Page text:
Film Review: Delhi 6

Delhi 6 is not about Abhishek Bachchan – an NRI experiencing a sub-culture within India, or his romance with the leading lady, Sonam Kapoor (who typically is not impressed with the foreign-returned). In fact, these two are the smallest bits of the movie in terms of screen-time and as intention. Rakeysh Omprakash Mehra’s Delhi 6 is all about its warm characters, their quirks, their beliefs, and their life… like it is in Old Delhi.

Delhi 6 is an ensemble of connected stories involving best of the character artistes in the country – Om Puri, Pavan Malhotra, Deepak Dobriyal, Supriya Pathak, Rishi Kapoor, Prem Chopra, and others. The cinematography (Binod Pradhan) is brilliant, and captures the essence of characters in the hustle-bustle of the streets of Chandni Chowk and against the magnificent backdrop of Jama Masjid and Red Fort. A.R.Rahman’s surreal music creates brilliant moments, and the sheer imaginative choreography adds to the charm. The spontaneous Genda Phool, eye-candy Masakalli. and Kala Bandar (where Abhishek does a charming walk while doing a rap with two kids on each side) are highlights of the movie. Even Dil Gira Dafatan, a typical song just for the sake of it, is a visual delight with the Times Square and Chandni Chowk in one frame.

Om Puri (regular performance, and a typical character) and Pavan Malhotra (succinct as always) are estranged brothers whose wives and kids stay as a connected unit in clandestine. The newcomer Aditi Rao Hydari delivers a wonderful and in skin performance as their subdued younger sister. Rishi Kapoor playing an old friend of Abhishek’s dad, is affable and brings depth to the character like only he can. He’s on a roll after a brilliant outing in Luck By Chance. Waheeda Rahman has nothing much to do, but looks wonderful and delivers a dignified performance. Deepak Dobriyal comes back after brilliant performances in Omakara and Shaurya, and plays the friendly next door jalebi-wala and also the riot victim later in the movie. Atul Kulkarni plays a dim-witted, but genial and helpful temple worker.Vijay Raaz (as the the bully Haryanvi cop) and Divya Dutta (as the low-cast sweeper) deliver brilliant performances providing ample laughs every time they are on the screen, and you feel sad that Divya’s is a limited role.

The characters work well, and the fine actors help the cause with magnificent two-bit performances.. Abhishek Bachchan comes to India with his grandmother Waheeda Rahman, and discovers Delhi and himself sportingly, with his camera-phone (a Motorola ofcourse), says ‘cool’ in every other line, and becomes friends with Sonam Kapoor who’s got dreams in her eyes, but is scared to admit them to his dad, Om Puri. Abhishek Bachchan is warm and at ease, just like his character. With not much dialogues to speak, he relies on his expressions, and the background score helping. Sonam Kapoor gives an uninhibited performance, with spark in her eyes, and a brilliant screen presence.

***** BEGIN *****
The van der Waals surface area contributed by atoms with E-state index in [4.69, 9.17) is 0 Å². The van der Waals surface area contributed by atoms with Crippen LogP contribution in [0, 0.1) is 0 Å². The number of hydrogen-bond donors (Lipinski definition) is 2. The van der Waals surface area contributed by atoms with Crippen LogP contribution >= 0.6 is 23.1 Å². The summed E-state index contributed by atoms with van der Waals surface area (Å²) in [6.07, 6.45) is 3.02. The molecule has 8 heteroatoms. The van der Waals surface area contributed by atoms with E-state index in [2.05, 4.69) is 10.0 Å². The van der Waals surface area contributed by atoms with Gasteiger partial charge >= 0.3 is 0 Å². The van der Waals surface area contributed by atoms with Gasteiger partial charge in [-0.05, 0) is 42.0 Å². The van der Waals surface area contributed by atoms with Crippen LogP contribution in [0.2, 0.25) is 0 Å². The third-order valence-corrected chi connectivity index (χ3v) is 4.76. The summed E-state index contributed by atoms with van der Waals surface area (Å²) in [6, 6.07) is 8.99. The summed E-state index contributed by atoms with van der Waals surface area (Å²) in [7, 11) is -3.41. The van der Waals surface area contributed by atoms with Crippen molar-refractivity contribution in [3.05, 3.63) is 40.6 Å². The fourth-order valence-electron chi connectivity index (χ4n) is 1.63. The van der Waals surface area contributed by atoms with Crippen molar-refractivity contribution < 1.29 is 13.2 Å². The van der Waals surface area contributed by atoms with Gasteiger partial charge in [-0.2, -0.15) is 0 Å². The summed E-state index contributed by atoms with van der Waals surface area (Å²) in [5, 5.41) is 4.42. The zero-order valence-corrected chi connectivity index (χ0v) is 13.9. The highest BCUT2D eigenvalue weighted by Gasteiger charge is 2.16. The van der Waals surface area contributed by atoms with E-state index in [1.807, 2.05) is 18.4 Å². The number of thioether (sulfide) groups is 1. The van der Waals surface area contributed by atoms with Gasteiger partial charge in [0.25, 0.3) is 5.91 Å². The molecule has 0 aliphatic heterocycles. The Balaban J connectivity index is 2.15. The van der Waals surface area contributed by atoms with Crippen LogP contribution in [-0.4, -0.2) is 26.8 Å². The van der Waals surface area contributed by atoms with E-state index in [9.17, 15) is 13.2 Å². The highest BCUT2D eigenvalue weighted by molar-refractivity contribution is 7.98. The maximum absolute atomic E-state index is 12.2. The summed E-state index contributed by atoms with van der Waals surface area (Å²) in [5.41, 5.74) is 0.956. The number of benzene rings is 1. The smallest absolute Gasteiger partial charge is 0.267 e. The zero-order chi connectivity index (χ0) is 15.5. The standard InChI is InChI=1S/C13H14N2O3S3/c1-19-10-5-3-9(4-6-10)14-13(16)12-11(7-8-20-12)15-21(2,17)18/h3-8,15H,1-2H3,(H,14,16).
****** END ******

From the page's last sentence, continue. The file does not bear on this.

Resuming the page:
The vignettes unfold and develop along with the Ram leela, and the monkey-man hysteria gripping the area. The hysteria leads to communal clash, and that is the point where the flow snaps. One, the whole monkey-man analogy is a li’l annoying on screen as was the incident and the way it was handled by mass media in real life. Second, the climax, and the last half hour, is a deliberate push to send out a social message. The message is a forced one, with typical preachy dialogues, and not through a progressive narrative. The analogy with Ram-leela works well and could’ve carried the script to the end, but the idea of monkey-man scare leading to climax is jarred. The disappointing end is the only negative of this pleasant and tender tale of characters. They are engaging, and lovable, and you’ll feel sad about Mehra catering to the commercial norms of a film drama. 

It’s a spirited take on the city’s sub-culture, only to be spoilt by a message given in a frustrating manner.  


The message, woven in the lines below, is wonderful, but doesn’t work well for the movie. The lines are beautiful, and worth mentioning.

zarre zarre mein usi ka noor hai; jhaank khud mein, woh na tujhse door hai

ishq hai usse, to sabse ishq kar; is ibadat ka yahi dastoor hai


It’s interesting that Delhi 6 has so much in similar to director’s previous outing, Rang De Basanti. The narrative progresses by Bhagat Singh’s story in RDB, and with the Ram-leela and monkey-man hysteria in this one. Both have ‘heaven’ moments in the end, with the characters meeting Bhagat Singh (a brilliant scene) in RDB and Abhishek meeting grandfather (cameo by Amitabh Bachchan) in his death-scare scenes (not much to write home about) in Delhi 6.

A point worth noting is the immense support Mehra has been able to garner from Network18 mediapersons. You’ll see top journalists of CNN-IBN and IBN7 in the movie playing themselves, talking about the hysteria on air. RDB too had similar thing with NDTV journalists in the last scene.

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